This week marked the 140th anniversary of the birth of Indian independence pioneer Mahatma Gandhi.
And to commemorate a man who chose a life of poverty and shunned material goods, Montblanc has created a limited-edition pen with a price tag of $25,000.
Just 241 of the handmade pens will be sold, in reference to the number of miles Gandhi walked in his famous march against salt taxes in 1930.
Crafted in solid white gold, it bears a sketch of Gandhiji on the nib, apart from carrying his signature.
Each piece is accompanied by saffron-coloured ink, a booklet of Bapu’s quotes and an eight-metre long golden thread that, when wound around the pen, resembles the spindle of the spinning wheel.
Montblanc is also offering a cheaper limited-edition pen with Gandhi’s image, which will cost $3,000 to $4,000.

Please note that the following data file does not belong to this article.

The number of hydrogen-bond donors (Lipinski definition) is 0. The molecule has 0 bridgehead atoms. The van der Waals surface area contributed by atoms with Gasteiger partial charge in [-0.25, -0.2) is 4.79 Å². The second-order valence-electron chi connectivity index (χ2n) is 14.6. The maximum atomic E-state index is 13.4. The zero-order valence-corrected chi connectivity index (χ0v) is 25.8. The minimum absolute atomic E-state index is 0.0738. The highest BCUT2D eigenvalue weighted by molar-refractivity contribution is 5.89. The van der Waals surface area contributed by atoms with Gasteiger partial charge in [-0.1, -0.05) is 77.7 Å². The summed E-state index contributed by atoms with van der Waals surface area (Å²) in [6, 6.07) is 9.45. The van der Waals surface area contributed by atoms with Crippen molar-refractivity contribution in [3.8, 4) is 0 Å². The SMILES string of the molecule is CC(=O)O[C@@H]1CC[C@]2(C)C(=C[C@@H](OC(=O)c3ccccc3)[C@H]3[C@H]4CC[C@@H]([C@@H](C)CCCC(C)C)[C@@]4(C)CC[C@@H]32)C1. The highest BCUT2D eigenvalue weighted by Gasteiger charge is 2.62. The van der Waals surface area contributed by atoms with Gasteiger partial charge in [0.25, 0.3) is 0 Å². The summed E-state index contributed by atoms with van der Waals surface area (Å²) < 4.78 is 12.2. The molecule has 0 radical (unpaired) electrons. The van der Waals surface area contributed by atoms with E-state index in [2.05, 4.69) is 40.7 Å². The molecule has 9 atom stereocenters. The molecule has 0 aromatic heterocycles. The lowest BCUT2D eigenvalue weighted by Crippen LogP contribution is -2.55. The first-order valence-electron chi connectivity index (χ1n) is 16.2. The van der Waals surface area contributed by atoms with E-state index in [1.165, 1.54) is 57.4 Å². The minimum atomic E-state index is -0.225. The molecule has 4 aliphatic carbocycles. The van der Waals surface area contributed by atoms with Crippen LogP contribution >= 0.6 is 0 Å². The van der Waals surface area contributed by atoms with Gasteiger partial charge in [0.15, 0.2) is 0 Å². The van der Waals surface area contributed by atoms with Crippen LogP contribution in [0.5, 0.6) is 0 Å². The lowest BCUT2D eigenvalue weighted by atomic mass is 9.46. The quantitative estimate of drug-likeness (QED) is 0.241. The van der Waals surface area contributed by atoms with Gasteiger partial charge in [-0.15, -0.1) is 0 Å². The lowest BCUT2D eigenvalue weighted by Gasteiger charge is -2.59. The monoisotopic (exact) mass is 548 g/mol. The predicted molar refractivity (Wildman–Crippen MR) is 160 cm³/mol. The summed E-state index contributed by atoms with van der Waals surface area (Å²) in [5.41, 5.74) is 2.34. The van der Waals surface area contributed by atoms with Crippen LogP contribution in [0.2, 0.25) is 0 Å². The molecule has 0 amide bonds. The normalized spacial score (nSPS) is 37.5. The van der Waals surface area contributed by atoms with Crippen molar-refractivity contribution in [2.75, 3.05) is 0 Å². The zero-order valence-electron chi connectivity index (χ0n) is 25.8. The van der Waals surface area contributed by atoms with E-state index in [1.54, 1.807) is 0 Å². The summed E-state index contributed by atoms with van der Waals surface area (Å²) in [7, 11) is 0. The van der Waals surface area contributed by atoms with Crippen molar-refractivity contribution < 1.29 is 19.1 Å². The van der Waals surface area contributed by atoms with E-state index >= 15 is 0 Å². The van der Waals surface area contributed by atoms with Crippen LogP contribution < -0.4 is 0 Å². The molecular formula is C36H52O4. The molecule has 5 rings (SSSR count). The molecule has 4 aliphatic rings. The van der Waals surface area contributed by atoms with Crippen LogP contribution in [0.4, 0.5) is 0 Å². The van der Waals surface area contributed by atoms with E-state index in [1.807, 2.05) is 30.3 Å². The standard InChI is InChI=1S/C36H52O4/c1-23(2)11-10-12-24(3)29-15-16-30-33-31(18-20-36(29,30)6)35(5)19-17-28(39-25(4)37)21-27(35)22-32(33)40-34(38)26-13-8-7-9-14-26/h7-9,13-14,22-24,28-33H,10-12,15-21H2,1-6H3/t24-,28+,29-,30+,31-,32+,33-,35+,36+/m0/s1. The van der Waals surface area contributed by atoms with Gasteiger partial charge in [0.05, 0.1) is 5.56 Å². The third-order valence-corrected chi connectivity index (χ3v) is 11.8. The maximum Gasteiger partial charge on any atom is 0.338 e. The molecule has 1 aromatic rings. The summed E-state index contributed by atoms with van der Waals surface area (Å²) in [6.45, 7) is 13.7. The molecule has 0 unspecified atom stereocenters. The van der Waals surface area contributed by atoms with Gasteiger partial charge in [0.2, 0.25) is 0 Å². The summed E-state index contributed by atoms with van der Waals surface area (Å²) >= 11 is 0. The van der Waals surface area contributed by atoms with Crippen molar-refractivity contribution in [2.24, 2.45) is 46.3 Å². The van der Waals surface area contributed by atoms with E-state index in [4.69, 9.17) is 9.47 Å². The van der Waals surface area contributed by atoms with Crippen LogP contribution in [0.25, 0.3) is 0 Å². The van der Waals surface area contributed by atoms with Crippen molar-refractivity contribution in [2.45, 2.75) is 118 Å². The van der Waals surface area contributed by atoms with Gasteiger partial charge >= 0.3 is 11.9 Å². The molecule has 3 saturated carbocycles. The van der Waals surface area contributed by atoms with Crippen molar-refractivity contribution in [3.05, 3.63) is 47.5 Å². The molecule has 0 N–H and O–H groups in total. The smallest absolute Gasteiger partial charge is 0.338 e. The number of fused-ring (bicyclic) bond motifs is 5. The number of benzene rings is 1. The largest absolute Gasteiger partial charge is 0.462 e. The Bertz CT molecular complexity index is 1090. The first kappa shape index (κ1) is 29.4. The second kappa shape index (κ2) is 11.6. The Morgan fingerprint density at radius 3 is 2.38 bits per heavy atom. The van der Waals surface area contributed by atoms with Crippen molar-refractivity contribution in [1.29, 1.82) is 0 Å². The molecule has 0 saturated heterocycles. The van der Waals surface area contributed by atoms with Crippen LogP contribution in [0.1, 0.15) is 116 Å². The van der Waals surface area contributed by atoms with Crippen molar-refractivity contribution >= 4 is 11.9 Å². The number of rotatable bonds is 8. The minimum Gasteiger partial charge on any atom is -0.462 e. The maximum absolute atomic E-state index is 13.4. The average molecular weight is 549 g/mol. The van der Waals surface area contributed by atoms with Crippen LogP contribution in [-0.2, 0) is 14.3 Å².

Followers of Gandhi’s legacy expressed surprise over the pen. “Mahatma Gandhi advocated a simple lifestyle,” said Dijo Kappen of the Center for Consumer Education in Kerala:
“He was, of course, a nationalist and, in the nature of the independence movement, the only thing he promoted was Indian-made goods. It is a mockery of the great man and an insult to the nation… to use him as a poster boy.”
Kappen’s group has filed a lawsuit against Montblanc to stop the pen from being sold.